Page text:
And my ability to perform a series of straightforward and simple tasks did not seem to be improving.

But things were looking up.  When Christopher Robin made his First Communion, we had a family photo taken, all in our Sunday Bests and by a proper photographer (well, he was one of the dads, and he was doing it for free, but it was a way of making up for not being allowed to take pictures during the ceremony and he did have some pretty impressive equipment).  At last, we would have a proper whole-family photo and my nightmare of shame would be over.

And not a moment too soon.  When I went to kinder for the parent-teacher interview, Annie’s kinder teacher made a polite enquiry after the much-overdue family photo.  She was really kind about it actually.  To spare my feelings, she made it sound like this was a new request and not something they had been wanting for the past six months or so.  Here’s the thing: it turns out all of the family photos, no longer on Kate’s Wall of Disgrace, were now mounted on bits of cardboard and compiled into a special book, sitting in the library corner.  The teacher showed it to me.  All of the children loved to look at this book and find the page with their very own family.  Plus it achieved all sorts of developmental outcomes about Belonging and Sense Of Self and something about Affective Cognitive something-something Relationship.

I’m pretty sure my two children were the only orphans with no special photo page.

But it was OK.  I reassured the kinder teacher that said photo had now come into being and all I had to do was get my hands on it and print it out.  She said I could even email her a digital copy and the kinder would print it off (how bad did that make me feel?  Like most kinders, ours is a struggling not-for-profit with little in the budget for coloured ink or photo paper).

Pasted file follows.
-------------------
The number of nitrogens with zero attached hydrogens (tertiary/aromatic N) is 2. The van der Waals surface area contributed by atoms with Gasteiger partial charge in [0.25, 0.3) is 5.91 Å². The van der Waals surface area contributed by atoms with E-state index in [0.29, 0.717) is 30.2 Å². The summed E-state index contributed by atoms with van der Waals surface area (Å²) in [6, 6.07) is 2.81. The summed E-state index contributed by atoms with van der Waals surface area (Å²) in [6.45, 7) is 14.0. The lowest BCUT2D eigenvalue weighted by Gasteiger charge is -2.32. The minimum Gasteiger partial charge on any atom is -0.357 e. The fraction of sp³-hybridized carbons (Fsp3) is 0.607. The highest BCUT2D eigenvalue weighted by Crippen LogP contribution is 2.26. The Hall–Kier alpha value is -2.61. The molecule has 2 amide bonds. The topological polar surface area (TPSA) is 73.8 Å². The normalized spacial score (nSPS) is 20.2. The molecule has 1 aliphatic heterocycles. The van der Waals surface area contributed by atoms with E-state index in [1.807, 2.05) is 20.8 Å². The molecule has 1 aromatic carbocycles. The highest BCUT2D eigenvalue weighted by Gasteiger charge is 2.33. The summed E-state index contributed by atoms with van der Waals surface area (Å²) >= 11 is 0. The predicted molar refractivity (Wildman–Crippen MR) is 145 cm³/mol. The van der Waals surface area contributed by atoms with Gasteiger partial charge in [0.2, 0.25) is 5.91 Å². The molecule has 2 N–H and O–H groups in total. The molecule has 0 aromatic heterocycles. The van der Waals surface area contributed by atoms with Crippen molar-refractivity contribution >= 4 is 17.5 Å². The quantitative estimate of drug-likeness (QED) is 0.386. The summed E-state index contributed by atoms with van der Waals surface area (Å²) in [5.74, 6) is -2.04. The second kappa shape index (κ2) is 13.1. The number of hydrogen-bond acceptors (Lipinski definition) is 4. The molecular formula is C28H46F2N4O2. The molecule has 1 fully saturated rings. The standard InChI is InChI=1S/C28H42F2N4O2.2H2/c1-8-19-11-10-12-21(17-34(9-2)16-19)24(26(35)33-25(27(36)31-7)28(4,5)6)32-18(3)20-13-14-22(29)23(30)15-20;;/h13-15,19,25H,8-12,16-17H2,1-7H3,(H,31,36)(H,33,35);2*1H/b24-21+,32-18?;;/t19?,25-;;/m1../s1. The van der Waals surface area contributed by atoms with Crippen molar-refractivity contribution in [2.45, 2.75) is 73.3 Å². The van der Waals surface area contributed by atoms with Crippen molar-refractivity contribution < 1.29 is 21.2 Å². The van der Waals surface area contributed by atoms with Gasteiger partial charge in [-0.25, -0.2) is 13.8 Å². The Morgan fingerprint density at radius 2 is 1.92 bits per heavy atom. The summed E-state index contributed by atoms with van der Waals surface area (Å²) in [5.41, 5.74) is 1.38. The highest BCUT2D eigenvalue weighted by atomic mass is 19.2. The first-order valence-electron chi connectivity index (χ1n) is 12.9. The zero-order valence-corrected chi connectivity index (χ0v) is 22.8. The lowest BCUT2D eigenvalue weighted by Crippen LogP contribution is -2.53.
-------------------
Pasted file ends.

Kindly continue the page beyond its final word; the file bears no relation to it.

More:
Also, Matilda’s and Christopher Robin’s homeschool co-op had put in a request for family photos to be emailed around, just so we could match everyone together and see which kids belonged to which parents.  It was a great idea.  I was so glad to have that photo at last.

Except I didn’t actually have it yet.  After a few weeks of waiting, I worked out I was actually supposed to bring a USB to the co-ordinator of the Catechesis of the Good Shepherd (the group Christopher made his First Communion with), so I could download the photos from her computer.  Which would have worked, except Catechesis was now on break and I wouldn’t be seeing the co-ordinator for a few weeks.  But it was OK, because kinder was also on holidays.  By the time kinder started, I would be able to return Annie’s and Harry’s portfolios complete with the family photos, if not the All About Me forms (they were all a little worse-for-wear with food stains and torn edges and, in one case, a small footprint).